Jamie Whyte is showing incredible political naievity raising issues of legal privileges for Maori. Had he raised objections about privilege in general he could have retained some degree of credibility.
Whyte ignores the fact that privilege is endemic across all forms of society.
Try telling a child brought up in Raetihi that they have equal privileges to those children brought up in the leafy suburbs of our major cities.
It would be insulting.
All political parties pander for support. The trick is to find the key to 51% of the electorate.
By narrowly targetting their audience and holding the balance of power the Maori Party has been able to acheive certain privileges for their constituency.
They may seem unfair but are they any less fair than those laws that have enabled an increasingly small number of people to retain a greater proportion of the country's wealth?
By drawing attention only to Maori privilege Whyte opens himself up to criticisms of racism.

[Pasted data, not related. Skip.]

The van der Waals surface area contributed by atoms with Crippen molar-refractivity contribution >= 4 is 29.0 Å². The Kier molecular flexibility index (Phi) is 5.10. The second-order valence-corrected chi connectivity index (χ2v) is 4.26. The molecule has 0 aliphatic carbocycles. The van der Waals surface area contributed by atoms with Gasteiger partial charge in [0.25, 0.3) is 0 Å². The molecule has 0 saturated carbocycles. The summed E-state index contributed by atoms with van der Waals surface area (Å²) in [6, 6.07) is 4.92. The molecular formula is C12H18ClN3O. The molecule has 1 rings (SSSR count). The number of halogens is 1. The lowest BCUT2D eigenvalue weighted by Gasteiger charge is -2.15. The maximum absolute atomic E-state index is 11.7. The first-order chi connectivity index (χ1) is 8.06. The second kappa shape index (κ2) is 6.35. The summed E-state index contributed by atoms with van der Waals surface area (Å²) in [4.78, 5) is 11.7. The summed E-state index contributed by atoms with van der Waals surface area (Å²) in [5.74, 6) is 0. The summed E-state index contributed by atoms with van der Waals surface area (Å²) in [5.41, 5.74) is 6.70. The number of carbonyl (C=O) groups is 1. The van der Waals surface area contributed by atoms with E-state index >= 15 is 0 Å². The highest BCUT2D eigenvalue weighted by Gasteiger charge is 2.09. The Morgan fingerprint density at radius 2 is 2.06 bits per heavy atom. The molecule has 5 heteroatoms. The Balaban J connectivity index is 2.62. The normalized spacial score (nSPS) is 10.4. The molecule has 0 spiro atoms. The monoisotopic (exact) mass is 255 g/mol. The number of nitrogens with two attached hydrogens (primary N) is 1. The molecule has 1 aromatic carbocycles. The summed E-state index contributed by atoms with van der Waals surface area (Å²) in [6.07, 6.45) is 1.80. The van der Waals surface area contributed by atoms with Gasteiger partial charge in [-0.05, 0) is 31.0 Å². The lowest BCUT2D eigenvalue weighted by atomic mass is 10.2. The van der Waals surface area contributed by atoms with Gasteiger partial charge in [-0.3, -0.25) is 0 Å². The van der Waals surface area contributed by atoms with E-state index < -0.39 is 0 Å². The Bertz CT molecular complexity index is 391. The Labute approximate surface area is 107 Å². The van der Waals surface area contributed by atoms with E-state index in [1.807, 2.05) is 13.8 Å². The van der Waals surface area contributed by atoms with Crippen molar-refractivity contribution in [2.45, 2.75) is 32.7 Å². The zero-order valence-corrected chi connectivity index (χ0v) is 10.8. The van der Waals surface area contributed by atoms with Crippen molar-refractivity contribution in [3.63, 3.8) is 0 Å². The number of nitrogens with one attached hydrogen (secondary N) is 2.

He could do well to point out to the electorate that Winston's immigration tirades are at complete odds to his professed goal of not working with race based political parties.
Excluding the rest of the world from access to living in this paradise is racism on a global scale.
The liberal constituency that Whyte seeks to represent might respond more positively to a position that distinguishes ACT from the hypocrisy of NZ First, than any continuing battle in the media with one of New Zealands iconic sports heroes.
Maori privilege is incidental, but privilege of any kind must be continually monitored.